Planting: Planting Your Lawn

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When starting a new lawn from seed or sod, work your soil to a depth of six inches and add soil amendments like compost, nitrogen-rich fertilizer and other beneficial chemicals. Once tilled, level the area for a smooth seed bed. Make sure the water drains away from your house, into other plants if possible, but not into your neighbor's yard. After contouring, water thoroughly, then level out high and low spots. Whether you choose seed, sod or hydromulch, follow the recommendations from a landscape expert or lawn supplier for a healthy, well-established lawn.

Hint:  Consider installing a lawn buffer zone when planting new lawn.

Consider planting alternatives to turf, such as native grasses
There are species of grasses that can be used to create very drought tolerant and low-maintenance lawns in the Truckee Meadows. These species do well on very little water, require no fertilization, and need mowing only once or twice a season to keep them tidy:

• Blue Grama Grass (Bouteloua gracilis), is a high plains native, warm season, very drought tolerant lawn grass. It is fine-textured, forms sod, is easy to establish, cold hardy and disease free. It can be sown anytime up to two months before the first fall frost, and will fill out well in the first season. Left unmowed, Blue Grama will form bunches that will be 1- to 1 1/2-feet high with seed heads. About three to four pounds of seed is sufficient for 1,000 square feet.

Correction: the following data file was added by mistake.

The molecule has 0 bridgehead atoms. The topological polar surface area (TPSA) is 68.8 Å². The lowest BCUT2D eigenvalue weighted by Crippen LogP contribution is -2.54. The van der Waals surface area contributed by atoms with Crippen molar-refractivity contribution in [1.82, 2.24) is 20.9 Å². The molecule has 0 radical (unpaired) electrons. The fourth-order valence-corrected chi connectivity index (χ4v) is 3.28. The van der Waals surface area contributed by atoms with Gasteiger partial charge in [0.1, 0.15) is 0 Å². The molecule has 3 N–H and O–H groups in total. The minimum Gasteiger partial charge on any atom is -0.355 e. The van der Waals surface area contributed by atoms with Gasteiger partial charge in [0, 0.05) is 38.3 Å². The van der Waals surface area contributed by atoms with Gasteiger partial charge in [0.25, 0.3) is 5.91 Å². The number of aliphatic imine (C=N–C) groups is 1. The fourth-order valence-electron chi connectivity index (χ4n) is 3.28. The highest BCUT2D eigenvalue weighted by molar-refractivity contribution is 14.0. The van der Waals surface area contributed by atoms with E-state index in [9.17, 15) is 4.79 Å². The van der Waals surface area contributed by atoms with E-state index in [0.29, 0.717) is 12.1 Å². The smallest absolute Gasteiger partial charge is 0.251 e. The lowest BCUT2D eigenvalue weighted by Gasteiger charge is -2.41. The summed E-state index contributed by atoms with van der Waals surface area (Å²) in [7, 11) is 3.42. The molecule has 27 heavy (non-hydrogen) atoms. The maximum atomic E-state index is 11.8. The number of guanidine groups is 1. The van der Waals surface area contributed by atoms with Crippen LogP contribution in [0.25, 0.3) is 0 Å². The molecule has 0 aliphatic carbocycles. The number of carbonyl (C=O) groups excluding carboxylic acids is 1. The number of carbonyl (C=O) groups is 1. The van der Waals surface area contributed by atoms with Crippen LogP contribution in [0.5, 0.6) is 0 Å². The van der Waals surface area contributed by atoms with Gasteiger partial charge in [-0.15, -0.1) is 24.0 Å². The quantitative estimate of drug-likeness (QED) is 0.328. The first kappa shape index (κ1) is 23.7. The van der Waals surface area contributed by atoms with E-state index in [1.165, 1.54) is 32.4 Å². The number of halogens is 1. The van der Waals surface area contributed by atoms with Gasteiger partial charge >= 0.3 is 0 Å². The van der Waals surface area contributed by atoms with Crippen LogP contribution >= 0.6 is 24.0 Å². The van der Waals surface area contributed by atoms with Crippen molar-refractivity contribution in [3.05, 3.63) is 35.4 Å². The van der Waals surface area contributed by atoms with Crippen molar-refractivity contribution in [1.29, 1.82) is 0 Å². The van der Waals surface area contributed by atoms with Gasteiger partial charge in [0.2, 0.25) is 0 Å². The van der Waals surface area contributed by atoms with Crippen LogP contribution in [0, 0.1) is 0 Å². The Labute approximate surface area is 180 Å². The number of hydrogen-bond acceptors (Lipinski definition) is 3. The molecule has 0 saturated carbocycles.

• Buffalo grass (Buchloe dactyloides) is a very low growing grass that only reaches four to six inches in height. It's durable sage-green color, drought hardiness, resistance to diseases and pests make it an excellent choice for necessary lawn areas and meadows in full sun. Buffalo grass is available as sod, in flats as plugs and by the pound as seed. A warm- season grass, it colors to beige over the winter but greens up in the late spring.

• Durar Hard Fescue (Festuca brevipila 'Durar') is a cool season bunchgrass with a blue hue to its fine-textured leaves. It is long-lived, has a deep root system and excellent drought resistance. It can tolerate some shade and establishes as a lawn in the second season. Seed at six pounds per 1,000 square feet.

• Sheep Fescue (Festuca ovina) is similar to Durar, but even more drought-tolerant, making it an excellent complement to a seed mix for establishing a low-water lawn.

Watering New Lawns
New lawns require a lot of water to get established. If you're planting a new lawn from seed or by installing sod, it's wise to do it in the spring or wait until fall when temperatures are cooler and there is less stress on the lawn. TMWA requires customers to obtain a 6-week watering variance when establishing new lawns. To obtain a variance, call TMWA's Conservation Hotline at 834-8005 or email conservation@tmwa.net.


Next Step: Maintenance

The seven horticultural principles: